What investments and structures are under the microscope?
Australian superannuation funds have been at the forefront of investing in private real estate and infrastructure. These investments can have desirable investment characteristics including portfolio diversification, stable cashflows, inflation-linked cashflows and long-term horizons. In recent years, superannuation funds have also made meaningful allocations to private credit, private equity and venture capital.
Larger superannuation funds often have material direct ownership stakes and board seats in unlisted property and infrastructure investments. This enables the superannuation funds to have greater transparency and control over these investments, which can be particularly beneficial in times of market stress.
However, investments in the latter group of private credit, private equity and venture capital are often held indirectly via pooled investment vehicles where an external fund manager is responsible for valuing the assets.
APRA makes it clear that the Board is responsible for ensuring a robust valuation process for all investments, irrespective of the method of access.
Pointedly, APRA notes the need for initial and ongoing due diligence on the ability of the Board to rely on valuations conducted by external managers and if it
“cannot satisfy itself about the quality of valuation information on the valuation of each unlisted investment selected, expects that an RSE licensee would consider whether the investment is appropriate for selection or, where already invested, should continue to be held.”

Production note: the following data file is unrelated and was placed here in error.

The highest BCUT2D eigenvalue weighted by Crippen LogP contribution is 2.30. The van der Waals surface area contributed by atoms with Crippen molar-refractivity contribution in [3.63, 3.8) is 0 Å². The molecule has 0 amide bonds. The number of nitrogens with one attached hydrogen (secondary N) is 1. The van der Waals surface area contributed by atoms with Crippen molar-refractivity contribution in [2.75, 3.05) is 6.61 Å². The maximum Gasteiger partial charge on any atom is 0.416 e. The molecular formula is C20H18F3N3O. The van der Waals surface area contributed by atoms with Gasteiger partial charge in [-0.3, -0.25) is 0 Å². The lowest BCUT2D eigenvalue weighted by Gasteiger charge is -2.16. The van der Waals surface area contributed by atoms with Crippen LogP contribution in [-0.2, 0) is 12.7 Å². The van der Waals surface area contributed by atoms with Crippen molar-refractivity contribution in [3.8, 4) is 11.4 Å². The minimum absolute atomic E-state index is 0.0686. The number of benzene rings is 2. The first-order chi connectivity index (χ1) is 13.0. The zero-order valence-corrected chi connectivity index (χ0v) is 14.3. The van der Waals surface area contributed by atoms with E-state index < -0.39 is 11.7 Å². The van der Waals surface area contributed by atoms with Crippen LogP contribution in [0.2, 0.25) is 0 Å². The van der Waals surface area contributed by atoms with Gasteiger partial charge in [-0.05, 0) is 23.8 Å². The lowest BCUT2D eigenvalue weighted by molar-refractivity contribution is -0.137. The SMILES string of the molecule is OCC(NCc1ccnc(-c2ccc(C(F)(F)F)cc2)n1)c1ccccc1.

This expectation raises a host of governance and management issues for superannuation funds as it is unlikely that the typical investment team is prepared to sell an investment because the internal audit team is uncomfortable with an external manager’s valuation process.
Next steps for superannuation trustees, RSE licensees and executives
SPG 530 places RSE licensees on notice that APRA expects far greater planning, documentation and diligence when conducting valuations of unlisted investments.
Review and upgrade your current valuation frameworks and policies
- Responsibility for the valuation framework lies with the Board and accordingly the valuation policy should be considered and approved by the Board
- The policy should clearly delineate roles, responsibilities and delegations
- Document the valuation methodology for each asset class
Develop mechanisms to allow proper Board oversight
- Develop regular valuation reporting formats for the Board